Source: The Malay Mail Online
KUALA LUMPUR, June 17 — A Cabinet minister today slammed the so-called Centre for Human Rights Research and Advocacy’s (Centhra) demand for the formulation of anti-evangelism laws, saying such a proposal is narrow-minded, and violates basic human rights on religious freedom.
Labelling the proposal as ignorant, minister in the Prime Minister’s Department Datuk Paul Low said the group must first understand that Malaysia is a multi-cultural society which recognises diversity, and the rights of religious beliefs and cultural practices.
“The Federal Constitution was made to protect the rights of various groups, including (the) rights of those who are in the minority groups,” Low who is in charge of governance, integrity and human rights, told Malay Mail Online.
“So, the call by this Centhra — note that they ironically call themselves a human rights centre—to prohibit the evangelical Christians, would violate the spirit of our Constitution with regards to freedom of worship, and most importantly, basic human rights.” Read more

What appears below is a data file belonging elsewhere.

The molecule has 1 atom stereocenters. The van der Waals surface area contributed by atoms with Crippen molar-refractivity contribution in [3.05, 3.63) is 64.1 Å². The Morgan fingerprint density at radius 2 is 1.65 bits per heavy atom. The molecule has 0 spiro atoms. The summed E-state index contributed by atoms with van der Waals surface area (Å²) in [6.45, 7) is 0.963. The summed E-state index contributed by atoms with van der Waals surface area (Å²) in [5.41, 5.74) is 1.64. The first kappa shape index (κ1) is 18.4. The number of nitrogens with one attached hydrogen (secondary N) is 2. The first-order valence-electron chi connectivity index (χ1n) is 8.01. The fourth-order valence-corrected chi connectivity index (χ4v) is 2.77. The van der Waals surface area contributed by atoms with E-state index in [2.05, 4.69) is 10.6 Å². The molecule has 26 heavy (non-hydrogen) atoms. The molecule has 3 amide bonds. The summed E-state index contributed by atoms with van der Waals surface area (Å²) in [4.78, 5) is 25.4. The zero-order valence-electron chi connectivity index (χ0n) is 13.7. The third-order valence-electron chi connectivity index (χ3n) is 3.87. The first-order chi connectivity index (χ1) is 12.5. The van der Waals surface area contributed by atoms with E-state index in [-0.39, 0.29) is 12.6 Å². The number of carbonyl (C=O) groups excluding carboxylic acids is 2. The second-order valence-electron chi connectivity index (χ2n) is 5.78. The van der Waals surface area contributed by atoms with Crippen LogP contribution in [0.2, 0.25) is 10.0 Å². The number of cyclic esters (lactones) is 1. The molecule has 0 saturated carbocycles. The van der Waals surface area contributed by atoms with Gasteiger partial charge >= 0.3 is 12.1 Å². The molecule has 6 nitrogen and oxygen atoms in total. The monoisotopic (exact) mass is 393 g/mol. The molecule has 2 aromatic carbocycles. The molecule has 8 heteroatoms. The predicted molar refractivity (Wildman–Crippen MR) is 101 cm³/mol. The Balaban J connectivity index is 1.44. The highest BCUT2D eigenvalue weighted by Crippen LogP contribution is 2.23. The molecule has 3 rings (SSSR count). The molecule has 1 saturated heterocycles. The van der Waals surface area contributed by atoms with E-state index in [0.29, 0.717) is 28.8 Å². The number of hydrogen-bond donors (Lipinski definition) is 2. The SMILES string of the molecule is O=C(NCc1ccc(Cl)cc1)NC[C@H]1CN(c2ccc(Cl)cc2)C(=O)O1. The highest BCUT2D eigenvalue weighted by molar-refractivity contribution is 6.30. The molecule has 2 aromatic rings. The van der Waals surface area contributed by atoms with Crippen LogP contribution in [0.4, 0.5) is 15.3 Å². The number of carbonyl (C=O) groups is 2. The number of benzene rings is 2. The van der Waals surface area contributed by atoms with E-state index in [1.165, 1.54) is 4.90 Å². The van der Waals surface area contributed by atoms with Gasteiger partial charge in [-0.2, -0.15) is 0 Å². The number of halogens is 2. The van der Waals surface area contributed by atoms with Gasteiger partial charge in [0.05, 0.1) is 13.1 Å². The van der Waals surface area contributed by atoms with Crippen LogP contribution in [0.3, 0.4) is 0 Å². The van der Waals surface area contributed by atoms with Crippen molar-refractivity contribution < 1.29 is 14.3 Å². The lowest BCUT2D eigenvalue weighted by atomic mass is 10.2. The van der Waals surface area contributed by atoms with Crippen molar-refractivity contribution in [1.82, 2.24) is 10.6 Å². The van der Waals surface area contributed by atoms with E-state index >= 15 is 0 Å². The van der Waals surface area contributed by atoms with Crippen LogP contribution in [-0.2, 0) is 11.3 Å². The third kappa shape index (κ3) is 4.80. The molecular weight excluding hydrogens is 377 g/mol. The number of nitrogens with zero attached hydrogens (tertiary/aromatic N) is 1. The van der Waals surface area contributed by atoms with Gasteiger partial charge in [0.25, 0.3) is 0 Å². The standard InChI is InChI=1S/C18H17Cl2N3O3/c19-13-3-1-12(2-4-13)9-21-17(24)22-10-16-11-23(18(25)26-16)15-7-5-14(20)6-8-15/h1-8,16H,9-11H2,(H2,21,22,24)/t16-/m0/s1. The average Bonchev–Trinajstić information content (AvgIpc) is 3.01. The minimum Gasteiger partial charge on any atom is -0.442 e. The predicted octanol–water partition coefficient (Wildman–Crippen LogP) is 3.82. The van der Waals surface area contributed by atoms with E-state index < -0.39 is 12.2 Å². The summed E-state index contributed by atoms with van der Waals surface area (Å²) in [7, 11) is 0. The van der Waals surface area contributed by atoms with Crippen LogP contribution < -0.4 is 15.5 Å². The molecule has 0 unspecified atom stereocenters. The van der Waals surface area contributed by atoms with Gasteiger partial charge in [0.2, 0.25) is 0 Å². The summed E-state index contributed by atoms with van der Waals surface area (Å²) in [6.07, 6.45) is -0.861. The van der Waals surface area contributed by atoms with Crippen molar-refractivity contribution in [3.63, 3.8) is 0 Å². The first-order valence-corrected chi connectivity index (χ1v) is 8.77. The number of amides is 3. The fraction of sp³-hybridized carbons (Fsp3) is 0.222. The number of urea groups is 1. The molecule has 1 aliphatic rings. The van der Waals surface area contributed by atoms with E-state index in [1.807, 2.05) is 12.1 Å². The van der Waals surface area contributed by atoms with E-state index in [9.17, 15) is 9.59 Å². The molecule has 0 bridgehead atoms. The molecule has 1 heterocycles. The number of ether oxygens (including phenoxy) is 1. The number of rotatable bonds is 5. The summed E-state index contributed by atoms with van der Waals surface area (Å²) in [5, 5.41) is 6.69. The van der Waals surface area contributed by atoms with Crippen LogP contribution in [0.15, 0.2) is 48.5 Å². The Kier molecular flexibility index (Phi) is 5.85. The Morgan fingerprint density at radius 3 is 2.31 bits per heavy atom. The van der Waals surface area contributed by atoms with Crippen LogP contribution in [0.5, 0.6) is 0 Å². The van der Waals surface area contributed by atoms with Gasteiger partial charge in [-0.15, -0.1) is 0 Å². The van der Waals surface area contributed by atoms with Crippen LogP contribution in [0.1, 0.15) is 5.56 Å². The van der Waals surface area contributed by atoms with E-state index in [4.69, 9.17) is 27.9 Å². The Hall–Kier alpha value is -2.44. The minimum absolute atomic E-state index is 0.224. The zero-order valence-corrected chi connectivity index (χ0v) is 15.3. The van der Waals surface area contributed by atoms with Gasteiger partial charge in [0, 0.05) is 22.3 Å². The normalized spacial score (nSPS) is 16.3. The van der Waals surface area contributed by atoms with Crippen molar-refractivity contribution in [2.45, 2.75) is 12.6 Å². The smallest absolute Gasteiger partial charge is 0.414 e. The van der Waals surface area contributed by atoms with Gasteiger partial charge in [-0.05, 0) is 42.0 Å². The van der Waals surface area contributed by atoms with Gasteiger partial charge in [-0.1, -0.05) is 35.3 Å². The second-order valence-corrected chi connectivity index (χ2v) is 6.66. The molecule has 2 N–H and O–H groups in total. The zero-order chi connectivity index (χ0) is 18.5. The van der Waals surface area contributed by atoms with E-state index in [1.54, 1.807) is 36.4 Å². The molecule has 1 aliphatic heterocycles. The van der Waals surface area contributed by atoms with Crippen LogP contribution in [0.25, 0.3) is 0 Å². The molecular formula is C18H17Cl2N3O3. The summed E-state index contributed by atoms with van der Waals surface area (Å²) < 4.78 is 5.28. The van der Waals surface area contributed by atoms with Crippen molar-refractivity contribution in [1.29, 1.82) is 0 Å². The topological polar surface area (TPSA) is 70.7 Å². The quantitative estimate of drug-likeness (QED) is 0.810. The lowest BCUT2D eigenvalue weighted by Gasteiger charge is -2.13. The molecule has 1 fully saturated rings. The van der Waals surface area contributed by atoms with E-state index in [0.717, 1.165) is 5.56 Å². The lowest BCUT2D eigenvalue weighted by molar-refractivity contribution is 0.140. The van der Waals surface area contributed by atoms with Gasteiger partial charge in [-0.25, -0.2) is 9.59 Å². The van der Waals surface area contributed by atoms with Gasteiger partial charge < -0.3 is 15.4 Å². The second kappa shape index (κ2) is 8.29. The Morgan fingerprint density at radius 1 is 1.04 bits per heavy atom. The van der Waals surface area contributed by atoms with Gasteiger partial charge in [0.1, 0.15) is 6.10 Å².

PRESIDENT’S REPORT FOR THE AGM 2016/2017 [26th AGM]
Datuk Ambiga Sreenevasan – Pic by Choo Choy May
It has been 29 years since HAKAM was first formed to confront human rights abuses that were rampant and to uphold the rule of law. Today, our struggle continues as we face a whole host of new challenges that require civil society to continue to be vocal on human rights issues.
On 8 December 2016, Malaysia was labelled one of the worst regional freedom of thought violators, alongside Indonesia and Brunei, by the International Humanist and Ethical Union (IHEU).
Malaysia is ranked at 144 in the 2017 World Press Freedom Index.
The 1MDB case continues to tarnish the reputation of Malaysia internationally, and there has been little done at home to address this global scandal and to bring those responsible to book.
Our fundamental freedoms are increasingly curtailed. The last year has seen more repressive laws come into force, our media under attack, and social media facing severe restrictions. Read more
Source: The Malay Mail Online
KUALA LUMPUR, June 17 — Datuk Nur Jazlan Muhammed is against a suggestion for Malaysia to ban Christian evangelism.
The deputy home minister said outlawing the movement is counterproductive and will only drive its followers underground, in response to a non-governmental organisation leader’s call for similar legislation to Russia’s Yarovaya Act.
“Legislating any form of anti-evangelism or evangelicalism officially would have counterproductive outcomes because the followers would go underground instead of stopping their activities,” Nur Jazlan told Malay Mail Online in a text message yesterday when contacted for comment.
He expressed scepticism on views that legislation is the best approach to tackle religious matters, saying instead that dialogue is the way forward to end interfaith suspicions. Read more